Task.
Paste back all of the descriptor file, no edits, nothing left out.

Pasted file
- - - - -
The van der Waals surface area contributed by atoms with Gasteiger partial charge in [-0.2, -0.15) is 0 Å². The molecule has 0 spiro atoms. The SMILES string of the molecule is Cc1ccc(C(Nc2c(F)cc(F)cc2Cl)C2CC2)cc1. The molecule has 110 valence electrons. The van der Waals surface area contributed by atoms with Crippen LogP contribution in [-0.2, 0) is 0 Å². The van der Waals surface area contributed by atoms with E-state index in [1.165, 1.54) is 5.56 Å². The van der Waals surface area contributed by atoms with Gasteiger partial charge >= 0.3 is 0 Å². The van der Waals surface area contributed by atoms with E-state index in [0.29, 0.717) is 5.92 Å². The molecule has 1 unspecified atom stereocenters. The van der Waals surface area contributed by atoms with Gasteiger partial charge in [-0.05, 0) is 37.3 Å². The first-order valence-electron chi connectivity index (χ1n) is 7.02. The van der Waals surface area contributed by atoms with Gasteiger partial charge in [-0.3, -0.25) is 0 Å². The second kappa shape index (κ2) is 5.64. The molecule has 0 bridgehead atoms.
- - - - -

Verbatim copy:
The van der Waals surface area contributed by atoms with Gasteiger partial charge in [-0.2, -0.15) is 0 Å². The molecule has 0 spiro atoms. The SMILES string of the molecule is Cc1ccc(C(Nc2c(F)cc(F)cc2Cl)C2CC2)cc1. The molecule has 110 valence electrons. The van der Waals surface area contributed by atoms with Crippen LogP contribution in [-0.2, 0) is 0 Å². The van der Waals surface area contributed by atoms with E-state index in [1.165, 1.54) is 5.56 Å². The van der Waals surface area contributed by atoms with Gasteiger partial charge >= 0.3 is 0 Å². The van der Waals surface area contributed by atoms with E-state index in [0.29, 0.717) is 5.92 Å². The molecule has 1 unspecified atom stereocenters. The van der Waals surface area contributed by atoms with Gasteiger partial charge in [-0.05, 0) is 37.3 Å². The first-order valence-electron chi connectivity index (χ1n) is 7.02. The van der Waals surface area contributed by atoms with Gasteiger partial charge in [-0.3, -0.25) is 0 Å². The second kappa shape index (κ2) is 5.64. The molecule has 0 bridgehead atoms.